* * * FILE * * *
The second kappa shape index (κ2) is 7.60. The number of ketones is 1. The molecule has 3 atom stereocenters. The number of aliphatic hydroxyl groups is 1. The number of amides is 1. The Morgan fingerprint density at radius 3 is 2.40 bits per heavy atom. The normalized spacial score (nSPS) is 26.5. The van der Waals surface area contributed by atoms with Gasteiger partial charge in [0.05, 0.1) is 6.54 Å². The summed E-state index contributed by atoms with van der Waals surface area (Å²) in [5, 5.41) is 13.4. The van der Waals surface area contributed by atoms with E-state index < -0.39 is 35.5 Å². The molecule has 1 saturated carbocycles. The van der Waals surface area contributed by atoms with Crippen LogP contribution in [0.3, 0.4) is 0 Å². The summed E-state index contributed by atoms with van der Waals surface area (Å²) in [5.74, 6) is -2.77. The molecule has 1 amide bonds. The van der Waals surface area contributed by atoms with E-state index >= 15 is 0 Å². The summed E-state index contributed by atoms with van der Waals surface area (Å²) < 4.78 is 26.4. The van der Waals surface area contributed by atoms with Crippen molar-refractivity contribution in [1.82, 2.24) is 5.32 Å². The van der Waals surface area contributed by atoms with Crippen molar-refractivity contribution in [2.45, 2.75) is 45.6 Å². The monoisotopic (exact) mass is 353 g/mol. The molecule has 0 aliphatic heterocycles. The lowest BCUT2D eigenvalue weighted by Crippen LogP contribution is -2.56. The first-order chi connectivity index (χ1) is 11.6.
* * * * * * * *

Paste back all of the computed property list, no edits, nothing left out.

The second kappa shape index (κ2) is 7.60. The number of ketones is 1. The molecule has 3 atom stereocenters. The number of aliphatic hydroxyl groups is 1. The number of amides is 1. The Morgan fingerprint density at radius 3 is 2.40 bits per heavy atom. The normalized spacial score (nSPS) is 26.5. The van der Waals surface area contributed by atoms with Gasteiger partial charge in [0.05, 0.1) is 6.54 Å². The summed E-state index contributed by atoms with van der Waals surface area (Å²) in [5, 5.41) is 13.4. The van der Waals surface area contributed by atoms with E-state index < -0.39 is 35.5 Å². The molecule has 1 saturated carbocycles. The van der Waals surface area contributed by atoms with Crippen LogP contribution in [0.3, 0.4) is 0 Å². The summed E-state index contributed by atoms with van der Waals surface area (Å²) in [5.74, 6) is -2.77. The molecule has 1 amide bonds. The van der Waals surface area contributed by atoms with E-state index >= 15 is 0 Å². The summed E-state index contributed by atoms with van der Waals surface area (Å²) < 4.78 is 26.4. The van der Waals surface area contributed by atoms with Crippen molar-refractivity contribution in [1.82, 2.24) is 5.32 Å². The van der Waals surface area contributed by atoms with Crippen molar-refractivity contribution in [2.45, 2.75) is 45.6 Å². The monoisotopic (exact) mass is 353 g/mol. The molecule has 0 aliphatic heterocycles. The lowest BCUT2D eigenvalue weighted by Crippen LogP contribution is -2.56. The first-order chi connectivity index (χ1) is 11.6.